To each its own Gaza
The reception for Israel's new defense minister, Ehud Barak, was Hamas' final conquest of Gaza, plus a smattering of deja vu: rockets fired at northern Israel from Lebanon. Yet the mood in the Israeli equity market remained upbeat.
Are investors simply ignoring the security situation? No: they are simply looking at developments from a narrow economic perspective. From that viewpoint, developments in the world markets and Israel's macroeconomic fundamentals matter more than this or that upheaval in Gaza.
Two weeks ago, the price of fixed-income Shahar bonds plummeted and the shekel started to weaken against the dollar. Share prices also started to lose ground.
None of this was because of local gunfire: the local downturn was caused by rising fears of inflation in America. When the concern abated, the local market began to rebound and the shekel soared anew.
For the perspective of investors, low interest rates are better than peace in Gaza.
More interesting is the long-term trend, and that supports share prices.
Locally - Israel's macroeconomic fundamentals continue to demonstrate strength. The economy is growing, fueled by private consumption and investment.
Change in the public's behavior also supports stocks and within a few years, pension funds will stop receiving designated bonds from the treasury and will be buying financial assets in the marketplace. Israelis typically own less stocks than residents of other countries do and savers are starting to move money from saving accounts and deposits, to the capital market.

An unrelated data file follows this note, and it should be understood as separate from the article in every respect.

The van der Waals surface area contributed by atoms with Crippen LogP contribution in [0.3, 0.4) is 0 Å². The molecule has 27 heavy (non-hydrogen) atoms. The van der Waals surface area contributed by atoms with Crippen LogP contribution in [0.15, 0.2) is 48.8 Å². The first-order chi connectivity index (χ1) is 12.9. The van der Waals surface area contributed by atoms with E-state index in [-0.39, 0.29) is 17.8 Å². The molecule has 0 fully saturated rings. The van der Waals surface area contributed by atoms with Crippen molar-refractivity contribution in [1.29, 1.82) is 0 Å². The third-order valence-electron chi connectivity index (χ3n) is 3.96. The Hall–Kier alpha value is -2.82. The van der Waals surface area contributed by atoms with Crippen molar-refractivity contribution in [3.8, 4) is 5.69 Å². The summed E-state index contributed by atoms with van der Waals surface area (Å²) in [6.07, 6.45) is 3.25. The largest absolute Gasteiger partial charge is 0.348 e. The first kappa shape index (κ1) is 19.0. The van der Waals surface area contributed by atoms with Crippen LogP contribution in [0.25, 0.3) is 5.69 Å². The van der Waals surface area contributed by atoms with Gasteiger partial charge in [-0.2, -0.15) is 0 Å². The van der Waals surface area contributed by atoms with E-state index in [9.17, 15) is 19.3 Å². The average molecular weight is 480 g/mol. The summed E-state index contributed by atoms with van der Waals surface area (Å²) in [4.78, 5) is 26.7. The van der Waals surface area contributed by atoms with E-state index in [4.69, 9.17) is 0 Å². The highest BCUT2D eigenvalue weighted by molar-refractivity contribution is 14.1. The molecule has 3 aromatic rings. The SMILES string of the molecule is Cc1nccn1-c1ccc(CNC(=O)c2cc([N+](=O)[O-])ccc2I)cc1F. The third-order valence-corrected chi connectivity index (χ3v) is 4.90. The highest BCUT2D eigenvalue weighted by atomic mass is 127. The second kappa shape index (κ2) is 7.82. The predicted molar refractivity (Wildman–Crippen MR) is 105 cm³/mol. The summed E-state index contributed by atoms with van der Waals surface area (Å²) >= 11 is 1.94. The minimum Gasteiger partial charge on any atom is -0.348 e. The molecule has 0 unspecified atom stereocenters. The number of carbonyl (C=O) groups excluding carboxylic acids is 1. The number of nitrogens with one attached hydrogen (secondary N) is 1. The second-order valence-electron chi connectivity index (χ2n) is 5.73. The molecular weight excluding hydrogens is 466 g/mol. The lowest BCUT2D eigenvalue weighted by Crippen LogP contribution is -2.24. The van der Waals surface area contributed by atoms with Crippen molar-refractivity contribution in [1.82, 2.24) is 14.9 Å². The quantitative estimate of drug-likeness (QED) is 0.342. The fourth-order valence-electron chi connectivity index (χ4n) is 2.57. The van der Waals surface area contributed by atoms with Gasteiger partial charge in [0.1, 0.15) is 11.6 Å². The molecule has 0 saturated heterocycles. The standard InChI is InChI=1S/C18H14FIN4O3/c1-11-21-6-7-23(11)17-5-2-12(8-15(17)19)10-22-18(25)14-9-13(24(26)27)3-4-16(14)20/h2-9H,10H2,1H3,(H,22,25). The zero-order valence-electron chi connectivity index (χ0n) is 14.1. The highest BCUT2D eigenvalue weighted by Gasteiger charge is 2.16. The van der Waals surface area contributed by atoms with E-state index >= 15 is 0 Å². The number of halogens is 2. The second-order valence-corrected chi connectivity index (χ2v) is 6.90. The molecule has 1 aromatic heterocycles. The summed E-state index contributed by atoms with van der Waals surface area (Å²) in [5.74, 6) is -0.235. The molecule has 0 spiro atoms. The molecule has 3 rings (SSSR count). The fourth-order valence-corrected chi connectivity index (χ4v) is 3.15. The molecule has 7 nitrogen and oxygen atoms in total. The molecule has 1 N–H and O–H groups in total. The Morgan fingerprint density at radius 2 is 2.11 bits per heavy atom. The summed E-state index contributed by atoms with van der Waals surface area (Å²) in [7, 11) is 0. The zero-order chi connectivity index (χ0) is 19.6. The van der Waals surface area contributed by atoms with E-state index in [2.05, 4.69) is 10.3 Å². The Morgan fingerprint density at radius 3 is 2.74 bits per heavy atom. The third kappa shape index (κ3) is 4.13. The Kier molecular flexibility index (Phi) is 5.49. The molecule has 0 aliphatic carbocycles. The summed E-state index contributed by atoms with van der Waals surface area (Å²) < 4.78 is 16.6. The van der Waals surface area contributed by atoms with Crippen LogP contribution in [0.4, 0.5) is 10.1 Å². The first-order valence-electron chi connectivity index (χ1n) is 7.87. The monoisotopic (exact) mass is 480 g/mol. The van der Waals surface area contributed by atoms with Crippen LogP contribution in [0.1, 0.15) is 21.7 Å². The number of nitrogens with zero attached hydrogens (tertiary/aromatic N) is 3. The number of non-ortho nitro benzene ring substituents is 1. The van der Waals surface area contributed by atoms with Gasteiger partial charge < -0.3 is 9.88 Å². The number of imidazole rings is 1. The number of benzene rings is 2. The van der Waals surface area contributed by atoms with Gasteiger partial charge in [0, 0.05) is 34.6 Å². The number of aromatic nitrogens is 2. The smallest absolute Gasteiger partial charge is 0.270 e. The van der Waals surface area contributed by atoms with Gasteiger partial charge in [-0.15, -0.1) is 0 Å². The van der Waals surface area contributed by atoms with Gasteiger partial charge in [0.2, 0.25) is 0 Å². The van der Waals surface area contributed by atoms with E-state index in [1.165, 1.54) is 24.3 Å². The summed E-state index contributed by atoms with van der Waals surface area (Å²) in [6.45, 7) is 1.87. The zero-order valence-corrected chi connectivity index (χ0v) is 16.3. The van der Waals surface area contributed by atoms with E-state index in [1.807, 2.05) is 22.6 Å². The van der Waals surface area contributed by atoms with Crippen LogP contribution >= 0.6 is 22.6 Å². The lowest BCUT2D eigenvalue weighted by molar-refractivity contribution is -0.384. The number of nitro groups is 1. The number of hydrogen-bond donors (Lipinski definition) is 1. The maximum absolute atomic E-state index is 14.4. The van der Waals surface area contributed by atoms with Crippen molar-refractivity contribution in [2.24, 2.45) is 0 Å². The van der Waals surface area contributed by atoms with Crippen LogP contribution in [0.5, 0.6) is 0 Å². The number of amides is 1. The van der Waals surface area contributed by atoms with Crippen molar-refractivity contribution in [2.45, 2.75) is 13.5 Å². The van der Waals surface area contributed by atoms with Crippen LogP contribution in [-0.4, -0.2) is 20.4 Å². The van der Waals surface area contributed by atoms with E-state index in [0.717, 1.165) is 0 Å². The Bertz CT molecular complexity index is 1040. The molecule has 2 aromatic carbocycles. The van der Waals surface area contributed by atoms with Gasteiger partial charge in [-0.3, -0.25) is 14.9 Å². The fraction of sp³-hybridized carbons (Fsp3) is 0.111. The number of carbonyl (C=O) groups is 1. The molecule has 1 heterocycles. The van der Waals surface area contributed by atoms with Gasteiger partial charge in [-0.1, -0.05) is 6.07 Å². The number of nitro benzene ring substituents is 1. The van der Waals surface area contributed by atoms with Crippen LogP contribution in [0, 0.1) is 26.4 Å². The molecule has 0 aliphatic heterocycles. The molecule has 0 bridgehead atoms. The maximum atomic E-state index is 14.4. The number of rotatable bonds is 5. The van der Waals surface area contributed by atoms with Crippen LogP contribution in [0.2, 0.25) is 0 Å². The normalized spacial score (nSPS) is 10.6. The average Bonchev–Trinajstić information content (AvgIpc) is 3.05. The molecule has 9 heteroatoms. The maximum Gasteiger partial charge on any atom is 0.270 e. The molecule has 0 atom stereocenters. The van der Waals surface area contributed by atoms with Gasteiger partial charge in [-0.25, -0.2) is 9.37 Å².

But the real impetus behind the climbing asset prices in Tel Aviv, is not local factors at all, it's the gains in the rest of the world. Almost all stock markets rose dramatically in the last year. When assets in Germany, China, Italy, Argentina and Egypt are rising, Israel's do too.
Does Gaza pose any danger to Israeli share prices? Of course it does, and peace with the Palestinians could portend beautiful things for the economy. But inflation and interest rates in the U.S. are much more frightening to foreign investors.
Each country has its own Gaza. As long as Israel's interest rate environment and the risk perception among investors don't change, foreign investment will continue.